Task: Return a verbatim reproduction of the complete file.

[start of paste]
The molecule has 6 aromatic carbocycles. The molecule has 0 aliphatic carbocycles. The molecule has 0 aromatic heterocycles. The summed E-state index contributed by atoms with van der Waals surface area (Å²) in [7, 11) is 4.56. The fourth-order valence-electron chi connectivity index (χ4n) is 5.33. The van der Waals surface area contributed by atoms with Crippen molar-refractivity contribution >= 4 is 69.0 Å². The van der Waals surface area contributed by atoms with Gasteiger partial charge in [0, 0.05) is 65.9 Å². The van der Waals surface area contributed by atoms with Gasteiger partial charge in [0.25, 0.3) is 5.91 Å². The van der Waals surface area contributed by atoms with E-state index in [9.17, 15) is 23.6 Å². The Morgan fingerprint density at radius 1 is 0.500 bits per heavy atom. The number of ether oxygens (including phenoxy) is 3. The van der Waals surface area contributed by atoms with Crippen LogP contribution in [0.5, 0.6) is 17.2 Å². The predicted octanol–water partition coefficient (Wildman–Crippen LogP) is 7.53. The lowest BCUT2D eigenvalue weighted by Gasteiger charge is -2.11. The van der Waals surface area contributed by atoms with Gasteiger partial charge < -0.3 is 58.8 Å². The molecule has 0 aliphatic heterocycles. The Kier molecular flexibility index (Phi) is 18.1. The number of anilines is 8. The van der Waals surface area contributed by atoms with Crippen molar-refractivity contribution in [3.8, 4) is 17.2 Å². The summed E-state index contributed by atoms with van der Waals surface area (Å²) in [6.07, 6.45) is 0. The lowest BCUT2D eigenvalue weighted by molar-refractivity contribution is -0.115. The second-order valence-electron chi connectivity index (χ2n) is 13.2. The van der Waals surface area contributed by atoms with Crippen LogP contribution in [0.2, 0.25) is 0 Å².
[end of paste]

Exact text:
The molecule has 6 aromatic carbocycles. The molecule has 0 aliphatic carbocycles. The molecule has 0 aromatic heterocycles. The summed E-state index contributed by atoms with van der Waals surface area (Å²) in [7, 11) is 4.56. The fourth-order valence-electron chi connectivity index (χ4n) is 5.33. The van der Waals surface area contributed by atoms with Crippen molar-refractivity contribution >= 4 is 69.0 Å². The van der Waals surface area contributed by atoms with Gasteiger partial charge in [0, 0.05) is 65.9 Å². The van der Waals surface area contributed by atoms with Gasteiger partial charge in [0.25, 0.3) is 5.91 Å². The van der Waals surface area contributed by atoms with E-state index in [9.17, 15) is 23.6 Å². The Morgan fingerprint density at radius 1 is 0.500 bits per heavy atom. The number of ether oxygens (including phenoxy) is 3. The van der Waals surface area contributed by atoms with Crippen LogP contribution in [0.5, 0.6) is 17.2 Å². The predicted octanol–water partition coefficient (Wildman–Crippen LogP) is 7.53. The lowest BCUT2D eigenvalue weighted by Gasteiger charge is -2.11. The van der Waals surface area contributed by atoms with Gasteiger partial charge < -0.3 is 58.8 Å². The molecule has 0 aliphatic heterocycles. The Kier molecular flexibility index (Phi) is 18.1. The number of anilines is 8. The van der Waals surface area contributed by atoms with Crippen molar-refractivity contribution in [3.8, 4) is 17.2 Å². The summed E-state index contributed by atoms with van der Waals surface area (Å²) in [6.07, 6.45) is 0. The lowest BCUT2D eigenvalue weighted by molar-refractivity contribution is -0.115. The second-order valence-electron chi connectivity index (χ2n) is 13.2. The van der Waals surface area contributed by atoms with Crippen LogP contribution in [0.2, 0.25) is 0 Å².